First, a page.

The diode is critical for motor speed control. It allows the back EMF from the motor (which occurs when the MOSFET switches off) to be put to good use - in this case it is re-applied to the motor, so is not wasted generating a high voltage pulse that may damage the motor's insulation. Without the diode, speed control is poor, low speed torque is minimal, and the motor will probably refuse to even start at less than 50% duty cycle.


Other Uses
Although the circuit was designed as a motor speed controller, it will also work just as well as a lamp dimmer. Any (DC) filament lamp operating from 12 - 24V (or more with appropriate MOSFET selection) can be controlled, with a single IRF540 being more than adequate for lamps rated at up to around 20A (over 250W at 12V, more at higher voltages). The reversing switch is not much use in this application, and D4 is not needed either.

The circuit can also be used as a heater control for DC heaters - for example, it could be used to reduce the power to a rear window demister, allowing it to be set for just enough power to keep the rear window of your car clear. While everything is cold, full power is needed, but after the window is free of condensation, a lot less power is needed to keep it that way. While you might think that there isn't much point, remember that every Watt of power that is used in a car is paid for by increased fuel consumption. The 12V car supply is not free, although most people tend to think of it that way.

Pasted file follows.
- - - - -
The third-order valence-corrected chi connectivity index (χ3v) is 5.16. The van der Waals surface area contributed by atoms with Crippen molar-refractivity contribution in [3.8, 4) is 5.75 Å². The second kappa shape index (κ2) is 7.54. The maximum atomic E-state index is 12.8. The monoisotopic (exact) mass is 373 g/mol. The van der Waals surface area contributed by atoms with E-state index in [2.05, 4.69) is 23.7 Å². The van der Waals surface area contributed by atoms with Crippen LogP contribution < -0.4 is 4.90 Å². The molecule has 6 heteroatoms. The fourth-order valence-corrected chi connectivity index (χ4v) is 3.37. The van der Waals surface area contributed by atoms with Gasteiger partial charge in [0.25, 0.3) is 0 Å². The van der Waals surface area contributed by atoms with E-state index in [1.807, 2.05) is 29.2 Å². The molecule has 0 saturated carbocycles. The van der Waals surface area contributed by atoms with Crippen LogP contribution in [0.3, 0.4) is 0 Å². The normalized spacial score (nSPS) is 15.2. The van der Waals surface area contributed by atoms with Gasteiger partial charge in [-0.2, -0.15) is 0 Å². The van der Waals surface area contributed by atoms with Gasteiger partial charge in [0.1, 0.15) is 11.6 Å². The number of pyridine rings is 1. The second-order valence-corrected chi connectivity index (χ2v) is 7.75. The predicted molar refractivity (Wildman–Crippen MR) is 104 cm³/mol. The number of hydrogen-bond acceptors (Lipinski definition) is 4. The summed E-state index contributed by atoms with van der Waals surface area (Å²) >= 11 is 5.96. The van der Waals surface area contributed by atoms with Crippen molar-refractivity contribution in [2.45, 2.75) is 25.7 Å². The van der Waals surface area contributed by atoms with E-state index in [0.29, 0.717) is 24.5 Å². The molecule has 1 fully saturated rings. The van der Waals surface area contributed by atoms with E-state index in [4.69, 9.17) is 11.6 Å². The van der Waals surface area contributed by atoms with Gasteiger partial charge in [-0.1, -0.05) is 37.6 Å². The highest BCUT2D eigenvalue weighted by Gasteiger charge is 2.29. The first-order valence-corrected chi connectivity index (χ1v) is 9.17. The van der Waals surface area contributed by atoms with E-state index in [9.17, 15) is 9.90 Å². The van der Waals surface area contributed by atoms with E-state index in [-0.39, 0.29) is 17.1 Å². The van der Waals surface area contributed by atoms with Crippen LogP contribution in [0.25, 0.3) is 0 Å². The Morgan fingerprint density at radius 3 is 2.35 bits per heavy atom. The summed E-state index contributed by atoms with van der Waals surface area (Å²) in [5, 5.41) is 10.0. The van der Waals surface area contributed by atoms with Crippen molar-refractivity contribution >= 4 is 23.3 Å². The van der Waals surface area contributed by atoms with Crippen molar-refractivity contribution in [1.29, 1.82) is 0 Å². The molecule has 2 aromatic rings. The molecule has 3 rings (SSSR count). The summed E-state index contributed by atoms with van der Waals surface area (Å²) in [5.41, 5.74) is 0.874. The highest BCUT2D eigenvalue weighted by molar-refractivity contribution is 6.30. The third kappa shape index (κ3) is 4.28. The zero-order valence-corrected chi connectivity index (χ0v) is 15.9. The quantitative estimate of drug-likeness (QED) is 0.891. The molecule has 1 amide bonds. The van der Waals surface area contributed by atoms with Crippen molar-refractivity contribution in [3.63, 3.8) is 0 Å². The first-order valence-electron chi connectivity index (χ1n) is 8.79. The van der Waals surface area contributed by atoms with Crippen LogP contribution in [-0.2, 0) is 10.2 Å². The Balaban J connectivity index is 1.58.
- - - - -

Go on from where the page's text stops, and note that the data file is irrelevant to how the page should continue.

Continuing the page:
Construction
There is nothing critical about the circuit, but as always a compact layout will minimise noise pick-up from the motor. Brush type motors are electrically very noisy, and any of that noise that gets into the oscillator will cause false triggering and possibly unstable speed control.

The MOSFET and power diode (D4) will need a heatsink, but given the circuit flexibility (and the almost endless uses for it), the dimensions are left to the constructor. Keep wiring short - especially to the MOSFET. Although it probably won't cause any problems if the MOSFET oscillates at some high (even RF) frequency, it's better to keep operation in the design range. You can add a gate resistor (10 - 100 Ohms) if it makes you feel better.